Russia-Ukraine crisis led to one of the worst market crashes in history

Feb 25, 2022

By: Bhakti Makwana

Biggest stock market crashes in history

Credit: BCCL/Canva

March 23, 2020 — Biggest market crash

Sensex crashed 13 percent on the day as the COVID-19 pandemic escalated resulting in many deaths worldwide.

Credit: BCCL

April 28, 1992

Sensex slipped nearly 13 percent as an aftermath of a stock market scam, of around ₹5,000 crore, carried out by broker Harshad Mehta.

Credit: BCCL

October 24, 2008

The great recession triggered by the 2008 global financial crisis led Sensex to fall nearly 11 percent resulting in its third biggest fall ever.

Credit: BCCL

March 12, 2020

Around 8 percent fall in the Indian benchmark index was triggered by growing uncertainties due to the COVID-19 pandemic.

Credit: BCCL

March 16, 2020

Sensex tumbled 8 percent on the day as investors realised that the coronavirus lockdowns are here to stay for long.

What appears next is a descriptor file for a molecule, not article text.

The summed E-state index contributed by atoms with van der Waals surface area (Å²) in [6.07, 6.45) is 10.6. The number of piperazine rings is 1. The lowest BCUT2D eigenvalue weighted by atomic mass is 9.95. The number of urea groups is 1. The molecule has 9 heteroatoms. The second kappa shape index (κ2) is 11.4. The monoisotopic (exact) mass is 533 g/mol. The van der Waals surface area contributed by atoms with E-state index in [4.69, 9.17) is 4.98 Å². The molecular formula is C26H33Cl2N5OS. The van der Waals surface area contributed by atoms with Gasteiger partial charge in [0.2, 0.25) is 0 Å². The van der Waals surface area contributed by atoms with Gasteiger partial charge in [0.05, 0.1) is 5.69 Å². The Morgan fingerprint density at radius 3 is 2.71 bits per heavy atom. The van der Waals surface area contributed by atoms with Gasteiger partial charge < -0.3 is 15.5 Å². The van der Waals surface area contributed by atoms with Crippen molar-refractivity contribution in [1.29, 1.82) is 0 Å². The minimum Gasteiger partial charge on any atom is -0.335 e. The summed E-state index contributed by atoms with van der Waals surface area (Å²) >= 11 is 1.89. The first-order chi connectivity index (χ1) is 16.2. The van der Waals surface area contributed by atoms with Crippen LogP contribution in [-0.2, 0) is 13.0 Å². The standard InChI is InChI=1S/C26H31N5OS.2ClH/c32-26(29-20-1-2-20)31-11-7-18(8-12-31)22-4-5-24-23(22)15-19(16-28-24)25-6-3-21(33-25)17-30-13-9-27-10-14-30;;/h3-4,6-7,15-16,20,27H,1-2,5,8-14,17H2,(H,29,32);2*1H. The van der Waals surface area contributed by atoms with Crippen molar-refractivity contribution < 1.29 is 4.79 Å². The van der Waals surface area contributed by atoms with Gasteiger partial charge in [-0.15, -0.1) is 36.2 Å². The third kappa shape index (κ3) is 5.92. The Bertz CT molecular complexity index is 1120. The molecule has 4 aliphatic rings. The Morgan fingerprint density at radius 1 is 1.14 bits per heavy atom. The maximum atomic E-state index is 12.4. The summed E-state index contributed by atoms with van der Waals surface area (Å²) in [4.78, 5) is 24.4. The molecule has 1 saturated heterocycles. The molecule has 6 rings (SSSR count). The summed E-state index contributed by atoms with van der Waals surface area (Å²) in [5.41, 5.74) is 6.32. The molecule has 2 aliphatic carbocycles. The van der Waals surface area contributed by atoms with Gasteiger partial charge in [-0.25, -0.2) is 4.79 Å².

Credit: BCCL

January 21, 2008

Markets turned volatile and Sensex slumped 7 percent as investors feared that the US may be slipping into a recession.

Credit: BCCL

May 18, 2006

The US housing bubble, which began in 2006 due to subprime mortgage loans resulted in the real estate market collapsing and homeowners defaulting on their loans. Sensex dropped nearly 7 percent on these concerns.

Credit: BCCL

March 17, 2008

Sensex fell 6 percent on weak global cues that slipped on the realisation that the US banks had provided loans to many non-creditworthy individuals. And now borrowers were defaulting one by one.

Credit: BCCL

August 24, 2015

Sensex had recorded one of the worst falls of nearly 6 percent on this day triggered by rising crude oil prices and slump in Chinese markets.

Credit: BCCL

November 9, 2016

Sensex slipped 6 percent on this day ahead of US election results that showed Donald Trump in the lead.

Credit: BCCL

February 24, 2022

Equity markets across the world fell significantly on news of Russia declaring a war on Ukraine.

Credit: BCCL

Don't be in a hurry to prepay but plan EMIs better, say experts as home loan burden set to rise